Type 2 diabetes: Include these three supplements in your diet to lower blood sugar – Express

Type 2 diabetes is a chronic condition where the insulin your pancreas makes can’t work properly, or your pancreas can’t make enough insulin. The release of insulin in the body plays an essential role in regulating your blood sugar so poor insulin production causes blood sugar levels to rise. If left untreated, rising blood sugar levels can hike the risk of developing deadly complications such as heart disease or stroke.

It is well understood that maintaining an overall healthy lifestyle offers the best defence against rising blood sugar levels and following a healthy, balanced diet plays a key role.

A key aspect of the dietary approach is to cut on carbohydrate-rich foods because carbohydrate is broken down into glucose relatively quickly and therefore has a more pronounced effect on blood sugar levels than either fat or protein.

In addition, upping your intake of certain supplements may help to keep the risk of rising blood sugar levels at bay.

Here are three supplements shown to lower blood sugar:


Research investigating the link between magnesium and blood sugar levels revealed that 25–38 percent of people with type 2 diabetes have low blood levels of magnesium and this association is more common in those who don’t have their blood sugar under good control.

READ MORE: Type 2 diabetes: Drinking this type of tea could lower your blood sugar

Vitamin D

Vitamin D deficiency has been correlated with type 2 diabetes.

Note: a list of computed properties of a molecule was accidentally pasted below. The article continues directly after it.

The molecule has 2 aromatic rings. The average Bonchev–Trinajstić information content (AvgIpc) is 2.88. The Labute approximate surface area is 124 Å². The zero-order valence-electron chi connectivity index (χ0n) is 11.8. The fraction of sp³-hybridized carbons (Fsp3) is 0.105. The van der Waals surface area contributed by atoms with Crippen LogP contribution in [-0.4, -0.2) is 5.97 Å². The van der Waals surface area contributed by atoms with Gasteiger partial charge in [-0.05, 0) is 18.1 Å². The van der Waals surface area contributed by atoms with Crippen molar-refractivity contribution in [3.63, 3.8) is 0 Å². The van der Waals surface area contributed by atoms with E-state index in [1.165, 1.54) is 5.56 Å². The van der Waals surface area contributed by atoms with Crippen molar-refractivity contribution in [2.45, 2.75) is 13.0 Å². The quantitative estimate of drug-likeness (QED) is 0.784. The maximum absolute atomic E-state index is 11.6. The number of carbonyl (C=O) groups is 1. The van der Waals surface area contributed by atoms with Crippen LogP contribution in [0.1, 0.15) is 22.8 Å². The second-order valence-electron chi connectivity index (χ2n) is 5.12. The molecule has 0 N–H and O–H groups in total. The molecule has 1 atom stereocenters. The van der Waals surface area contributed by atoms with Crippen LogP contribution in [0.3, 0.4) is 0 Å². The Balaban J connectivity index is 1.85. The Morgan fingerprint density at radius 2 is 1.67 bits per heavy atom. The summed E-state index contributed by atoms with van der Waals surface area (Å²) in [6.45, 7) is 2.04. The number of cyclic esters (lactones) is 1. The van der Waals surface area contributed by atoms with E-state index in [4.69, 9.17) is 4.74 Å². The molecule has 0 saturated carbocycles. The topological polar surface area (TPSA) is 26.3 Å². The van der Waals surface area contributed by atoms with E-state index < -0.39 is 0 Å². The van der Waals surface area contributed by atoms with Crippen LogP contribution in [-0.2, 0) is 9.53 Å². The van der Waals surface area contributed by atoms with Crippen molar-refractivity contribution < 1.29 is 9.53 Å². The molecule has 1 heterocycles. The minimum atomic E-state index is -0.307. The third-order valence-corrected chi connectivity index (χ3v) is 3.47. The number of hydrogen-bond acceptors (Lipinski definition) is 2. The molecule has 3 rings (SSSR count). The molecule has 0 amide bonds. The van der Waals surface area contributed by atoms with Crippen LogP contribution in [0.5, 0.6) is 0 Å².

In one study, 72 percent of participants with type 2 diabetes were deficient in vitamin D at the start of the study.

The study found that after two months of taking a 4,500-IU supplement of vitamin D daily, both fasting blood sugar and A1C improved.

A1C is a blood test that helps to provide an overall picture of your diabetes management, indicating your average blood sugar level over the past two to three months, according to the American Diabetes Association.

The study also found that 48 percent of participants had an A1C that showed good blood sugar control, compared to only 32 percent before the study.

Aloe Vera

Evidence suggests that supplements or juice made from the leaves of this cactus-like plant could help lower fasting blood sugar and A1C in people with prediabetes or type 2 diabetes.

In a review of nine studies in people with type 2 diabetes, supplementing with aloe for four to 14 weeks decreased fasting blood sugar by 46.6 mg/dl and A1C by 1.05 percent.

People who had fasting blood sugar above 200 mg/dl before taking aloe experienced even stronger benefits.

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